Athermous adjective (Chemistry) Athermanous.

Atheroid adjective [ Greek ..., ..., a beard, or an ear, of grain + -oid .] Shaped like an ear of grain.

Atheroma noun [ Latin , from Greek ..., ..., from ... gr...ats, meal.] (Medicine) (a) An encysted tumor containing curdy matter. (b) A disease characterized by thickening and fatty degeneration of the inner coat of the arteries.

Atheromatous adjective (Medicine) Of, pertaining to, or having the nature of, atheroma. Wiseman.

Athetize transitive verb [ imperfect & past participle Athetized ; present participle & verbal noun Athetizing .] [ Greek ..., from ... set aside, not fixed; ... not + ... to place.] To set aside or reject as spurious, as by marking with an obelus.

Athetosis noun [ New Latin , from Greek ... not fixed; 'a priv. + ... to set.] (Medicine) A variety of chorea, marked by peculiar tremors of the fingers and toes.

Athink transitive verb To repent; to displease; to disgust. [ Obsolete] Chaucer.

Athirst adjective [ Middle English ofthurst , Anglo-Saxon ofpyrsted , past participle of ofpyrstan ; prefix of- , intensive + pyrstan to thirst. See Thirst .]
1. Wanting drink; thirsty.

2. Having a keen appetite or desire; eager; longing. " Athirst for battle." Cowper.

Athlete noun [ Latin athleta , Greek ... prizefighter, from ... to contend for a prize, ..., Hom. ..., contest, ... prize; from the same root as English wed : confer French athlète .]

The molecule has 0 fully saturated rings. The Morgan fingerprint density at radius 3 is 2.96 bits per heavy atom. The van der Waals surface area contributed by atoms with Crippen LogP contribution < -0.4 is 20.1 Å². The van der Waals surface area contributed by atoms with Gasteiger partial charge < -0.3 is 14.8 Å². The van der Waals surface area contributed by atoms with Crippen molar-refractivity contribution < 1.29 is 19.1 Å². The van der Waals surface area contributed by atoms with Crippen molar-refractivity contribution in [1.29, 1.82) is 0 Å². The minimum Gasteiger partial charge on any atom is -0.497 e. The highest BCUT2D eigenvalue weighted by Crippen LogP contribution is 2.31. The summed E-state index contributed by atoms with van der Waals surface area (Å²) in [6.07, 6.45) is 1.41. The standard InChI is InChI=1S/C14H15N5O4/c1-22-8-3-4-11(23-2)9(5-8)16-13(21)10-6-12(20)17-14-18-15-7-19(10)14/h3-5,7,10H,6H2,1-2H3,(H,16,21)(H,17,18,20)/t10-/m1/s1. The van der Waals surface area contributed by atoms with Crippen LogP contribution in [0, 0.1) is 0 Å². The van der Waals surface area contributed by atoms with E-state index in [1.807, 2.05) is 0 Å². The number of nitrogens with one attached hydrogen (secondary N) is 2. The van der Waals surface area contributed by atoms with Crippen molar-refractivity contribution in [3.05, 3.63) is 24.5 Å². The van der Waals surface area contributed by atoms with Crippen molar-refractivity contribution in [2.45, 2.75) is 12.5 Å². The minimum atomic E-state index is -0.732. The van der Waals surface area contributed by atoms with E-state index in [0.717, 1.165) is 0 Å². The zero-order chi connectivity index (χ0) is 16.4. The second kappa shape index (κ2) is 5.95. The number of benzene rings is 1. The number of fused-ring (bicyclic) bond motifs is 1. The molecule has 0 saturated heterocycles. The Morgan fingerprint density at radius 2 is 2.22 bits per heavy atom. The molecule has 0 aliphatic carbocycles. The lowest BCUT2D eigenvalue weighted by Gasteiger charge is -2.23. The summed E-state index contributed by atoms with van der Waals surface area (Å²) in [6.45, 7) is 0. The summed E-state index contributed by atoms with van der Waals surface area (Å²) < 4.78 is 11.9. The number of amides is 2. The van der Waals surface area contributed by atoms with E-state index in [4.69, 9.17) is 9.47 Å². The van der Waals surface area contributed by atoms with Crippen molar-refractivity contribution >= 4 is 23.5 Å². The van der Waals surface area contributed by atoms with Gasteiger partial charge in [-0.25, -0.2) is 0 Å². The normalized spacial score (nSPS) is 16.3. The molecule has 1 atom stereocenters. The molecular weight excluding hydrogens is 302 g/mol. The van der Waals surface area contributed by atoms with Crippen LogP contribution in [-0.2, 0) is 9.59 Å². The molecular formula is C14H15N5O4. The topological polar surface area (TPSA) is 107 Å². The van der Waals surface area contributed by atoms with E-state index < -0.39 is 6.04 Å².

1. (Antiq.) One who contended for a prize in the public games of ancient Greece or Rome.

2. Any one trained to contend in exercises requiring great physical agility and strength; one who has great activity and strength; a champion.

3. One fitted for, or skilled in, intellectual contests; as, athletes of debate.

Athletic adjective [ Latin athleticus , Greek .... See Athlete .]
1. Of or pertaining to athletes or to the exercises practiced by them; as, athletic games or sports.

2. Befitting an athlete; strong; muscular; robust; vigorous; as, athletic Celts. " Athletic soundness." South. -- Ath*let"ic*al*ly adverb

Athleticism noun The practice of engaging in athletic games; athletism.

Athletics noun The art of training by athletic exercises; the games and sports of athletes.

Athletism noun The state or practice of an athlete; the characteristics of an athlete.

Athrepsia noun [ New Latin , from Greek ... priv. + ... nourishment.] (Medicine) Profound debility of children due to lack of food and to unhygienic surroundings. -- A*threp"tic adjective

Athwart preposition [ Prefix a- + thwart .]